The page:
With TCAP, ACTs, SATs, and college entrance exams just around the corner, the next few months may be a time when you consider closing the shutters, barring all the doors, and taking the phone off the hook. No distractions, just study time.
As parents or teachers, we sometimes slowly fall into the belief that the best kind of study is that of sitting down at a desk and tackling it all. One subject at a time. For hours. We wrongly assume that hours and hours of deep reading and reviewing is sticking in our students’ brains, perhaps because that is how we did it when we were in school. But for children with dyslexia, an intense dive into heavy textbooks is certainly not the most conducive way for them to achieve the scores they want. Instead, in this upcoming exam season, try a few of these tips and introduce some movement and creativity into study time.
Have a few designated “study spaces”. When you sit down at one of these study spaces (around the house, at the library, etc.), it will help you get right into study mode! (Some research states that studying in the same place every day increases memory and association, but others suggest that actually it is changing spaces and moving around that help you better make connections and reinforce the information. So we’ve combined the theories!)
Use color in everything! Highlight the most important parts of the outlines or textbooks you are reading, print key information on colored paper, or do math problems with colored pencils. Our brains recall color, and on a test, you might remember that Abraham Lincoln gave the Gettysburg Address in 1863.
Take little breaks. Finish a chunk of studying—read a chapter, write a paragraph, or finish a quiz—and then take a walk or have a snack. Research shows that taking breaks and giving yourself little rewards increases productivity and your ability to focus! It also helps overcome procrastination if you are looking forward to a snack or five minutes of Facebook!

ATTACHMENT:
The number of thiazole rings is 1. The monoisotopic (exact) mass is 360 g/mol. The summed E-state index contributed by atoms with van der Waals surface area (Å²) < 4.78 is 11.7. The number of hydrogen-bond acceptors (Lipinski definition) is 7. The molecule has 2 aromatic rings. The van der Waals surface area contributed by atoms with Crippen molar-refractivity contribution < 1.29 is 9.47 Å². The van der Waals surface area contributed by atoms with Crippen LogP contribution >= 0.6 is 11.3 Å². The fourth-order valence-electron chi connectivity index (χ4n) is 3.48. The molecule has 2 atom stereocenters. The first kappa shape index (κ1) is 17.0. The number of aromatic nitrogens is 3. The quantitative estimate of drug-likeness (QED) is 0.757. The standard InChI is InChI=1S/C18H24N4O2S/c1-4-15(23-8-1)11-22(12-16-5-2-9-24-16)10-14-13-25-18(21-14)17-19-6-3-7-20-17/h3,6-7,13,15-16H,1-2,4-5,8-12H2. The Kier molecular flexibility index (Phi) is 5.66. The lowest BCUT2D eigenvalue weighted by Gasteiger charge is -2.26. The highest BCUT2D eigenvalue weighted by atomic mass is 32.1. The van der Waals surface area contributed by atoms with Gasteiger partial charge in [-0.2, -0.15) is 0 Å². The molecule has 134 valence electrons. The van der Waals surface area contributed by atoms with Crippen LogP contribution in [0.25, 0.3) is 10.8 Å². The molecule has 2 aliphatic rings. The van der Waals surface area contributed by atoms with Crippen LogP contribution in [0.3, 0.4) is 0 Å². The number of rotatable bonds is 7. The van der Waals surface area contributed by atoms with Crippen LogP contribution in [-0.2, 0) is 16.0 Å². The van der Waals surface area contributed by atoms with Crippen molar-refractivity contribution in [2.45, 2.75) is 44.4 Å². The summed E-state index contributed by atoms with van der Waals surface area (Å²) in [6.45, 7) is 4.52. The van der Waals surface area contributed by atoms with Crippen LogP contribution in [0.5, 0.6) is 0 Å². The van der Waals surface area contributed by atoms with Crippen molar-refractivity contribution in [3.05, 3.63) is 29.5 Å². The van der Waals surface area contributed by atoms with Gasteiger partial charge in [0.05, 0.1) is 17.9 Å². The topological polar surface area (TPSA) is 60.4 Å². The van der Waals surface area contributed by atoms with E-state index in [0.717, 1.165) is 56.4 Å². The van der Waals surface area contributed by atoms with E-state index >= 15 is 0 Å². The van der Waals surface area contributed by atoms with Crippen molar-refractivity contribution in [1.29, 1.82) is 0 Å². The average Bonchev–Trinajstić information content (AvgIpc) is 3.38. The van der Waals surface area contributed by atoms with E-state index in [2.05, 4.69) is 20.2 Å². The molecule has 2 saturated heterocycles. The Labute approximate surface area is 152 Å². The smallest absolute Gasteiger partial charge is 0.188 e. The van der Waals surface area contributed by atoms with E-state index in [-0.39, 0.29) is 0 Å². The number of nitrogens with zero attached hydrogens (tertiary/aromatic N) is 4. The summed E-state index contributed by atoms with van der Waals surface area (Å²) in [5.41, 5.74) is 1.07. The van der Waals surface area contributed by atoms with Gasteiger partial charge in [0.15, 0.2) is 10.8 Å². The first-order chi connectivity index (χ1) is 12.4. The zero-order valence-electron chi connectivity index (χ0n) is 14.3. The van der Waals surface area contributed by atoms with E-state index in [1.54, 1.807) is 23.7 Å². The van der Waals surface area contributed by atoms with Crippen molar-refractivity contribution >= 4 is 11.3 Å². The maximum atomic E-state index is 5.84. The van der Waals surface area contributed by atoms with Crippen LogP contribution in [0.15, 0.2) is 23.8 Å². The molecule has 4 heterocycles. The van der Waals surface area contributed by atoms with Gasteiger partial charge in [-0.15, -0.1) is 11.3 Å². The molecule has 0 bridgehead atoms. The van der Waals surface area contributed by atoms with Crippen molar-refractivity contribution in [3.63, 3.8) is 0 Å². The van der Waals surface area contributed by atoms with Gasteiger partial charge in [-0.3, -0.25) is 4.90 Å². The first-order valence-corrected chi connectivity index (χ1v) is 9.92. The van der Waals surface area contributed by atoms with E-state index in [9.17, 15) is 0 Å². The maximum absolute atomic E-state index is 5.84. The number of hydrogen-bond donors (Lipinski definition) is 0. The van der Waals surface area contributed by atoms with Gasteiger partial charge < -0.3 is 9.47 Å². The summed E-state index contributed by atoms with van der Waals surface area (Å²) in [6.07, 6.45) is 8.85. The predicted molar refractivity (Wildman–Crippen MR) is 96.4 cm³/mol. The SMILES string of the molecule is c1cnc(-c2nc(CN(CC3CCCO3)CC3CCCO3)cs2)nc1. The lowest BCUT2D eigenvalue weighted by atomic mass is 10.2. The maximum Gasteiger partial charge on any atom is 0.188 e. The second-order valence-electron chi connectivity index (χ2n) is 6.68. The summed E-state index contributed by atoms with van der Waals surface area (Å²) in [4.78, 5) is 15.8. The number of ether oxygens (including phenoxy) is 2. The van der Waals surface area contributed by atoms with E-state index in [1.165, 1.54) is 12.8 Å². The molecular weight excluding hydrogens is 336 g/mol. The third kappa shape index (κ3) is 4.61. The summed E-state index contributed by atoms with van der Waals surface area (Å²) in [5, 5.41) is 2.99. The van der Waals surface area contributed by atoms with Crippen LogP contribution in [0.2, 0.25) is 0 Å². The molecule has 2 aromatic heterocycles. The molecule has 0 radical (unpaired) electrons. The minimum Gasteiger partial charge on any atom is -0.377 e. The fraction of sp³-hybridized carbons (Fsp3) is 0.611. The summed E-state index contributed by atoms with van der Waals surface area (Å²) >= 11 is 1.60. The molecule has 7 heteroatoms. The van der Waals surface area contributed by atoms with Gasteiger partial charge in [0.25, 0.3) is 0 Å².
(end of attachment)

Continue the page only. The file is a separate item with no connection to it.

Break up your assignments. It’s easy to get overwhelmed with all the subjects you have to study, so try using a calendar to mark not only due dates, but small goals to achieve on the way to finishing an assignment—for example, choose a date to write your introduction to an essay, and then the next day plan to write the first body paragraph, and so on. Also, if a reading assignment is quite long, consider breaking it up into smaller parts and taking breaks in between them—for instance, a 30-page chapter split into three chunks of 10 pages. This ensures you always come back to the reading with a fresh mind.
Get ahead! It is tempting to relax and do nothing on a night off, but instead, look ahead and see what you could get started on. This is a very good habit to get into, and not just for students with dyslexia!
Still looking for more tips? Try here and here for more ideas.
Tennessee Dyslexia Centers is here for you and can help your struggling reader. We are equipped to work with all ages and have the ability to increase your child's reading skills drastically. Contact our office for a free consultation today! 615-236-6483 | firstname.lastname@example.org